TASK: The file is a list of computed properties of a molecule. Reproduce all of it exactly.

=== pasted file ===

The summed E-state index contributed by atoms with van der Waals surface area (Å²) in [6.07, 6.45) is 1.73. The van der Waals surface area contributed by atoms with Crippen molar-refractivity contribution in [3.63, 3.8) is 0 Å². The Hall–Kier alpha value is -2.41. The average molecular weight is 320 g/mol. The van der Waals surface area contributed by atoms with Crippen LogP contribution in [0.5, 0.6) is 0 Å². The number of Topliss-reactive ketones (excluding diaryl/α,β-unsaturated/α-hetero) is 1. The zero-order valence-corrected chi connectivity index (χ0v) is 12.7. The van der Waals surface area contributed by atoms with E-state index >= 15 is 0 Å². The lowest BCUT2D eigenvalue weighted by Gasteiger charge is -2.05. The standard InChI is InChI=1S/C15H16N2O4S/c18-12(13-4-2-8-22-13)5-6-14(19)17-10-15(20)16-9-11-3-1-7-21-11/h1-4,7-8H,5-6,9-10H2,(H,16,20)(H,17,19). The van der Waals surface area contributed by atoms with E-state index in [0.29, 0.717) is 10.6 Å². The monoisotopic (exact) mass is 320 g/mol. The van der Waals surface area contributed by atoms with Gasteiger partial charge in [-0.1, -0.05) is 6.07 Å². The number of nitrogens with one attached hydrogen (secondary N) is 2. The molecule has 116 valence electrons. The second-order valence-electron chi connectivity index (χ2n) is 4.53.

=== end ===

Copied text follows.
The summed E-state index contributed by atoms with van der Waals surface area (Å²) in [6.07, 6.45) is 1.73. The van der Waals surface area contributed by atoms with Crippen molar-refractivity contribution in [3.63, 3.8) is 0 Å². The Hall–Kier alpha value is -2.41. The average molecular weight is 320 g/mol. The van der Waals surface area contributed by atoms with Crippen LogP contribution in [0.5, 0.6) is 0 Å². The number of Topliss-reactive ketones (excluding diaryl/α,β-unsaturated/α-hetero) is 1. The zero-order valence-corrected chi connectivity index (χ0v) is 12.7. The van der Waals surface area contributed by atoms with E-state index >= 15 is 0 Å². The lowest BCUT2D eigenvalue weighted by Gasteiger charge is -2.05. The standard InChI is InChI=1S/C15H16N2O4S/c18-12(13-4-2-8-22-13)5-6-14(19)17-10-15(20)16-9-11-3-1-7-21-11/h1-4,7-8H,5-6,9-10H2,(H,16,20)(H,17,19). The van der Waals surface area contributed by atoms with E-state index in [0.29, 0.717) is 10.6 Å². The monoisotopic (exact) mass is 320 g/mol. The van der Waals surface area contributed by atoms with Gasteiger partial charge in [-0.1, -0.05) is 6.07 Å². The number of nitrogens with one attached hydrogen (secondary N) is 2. The molecule has 116 valence electrons. The second-order valence-electron chi connectivity index (χ2n) is 4.53.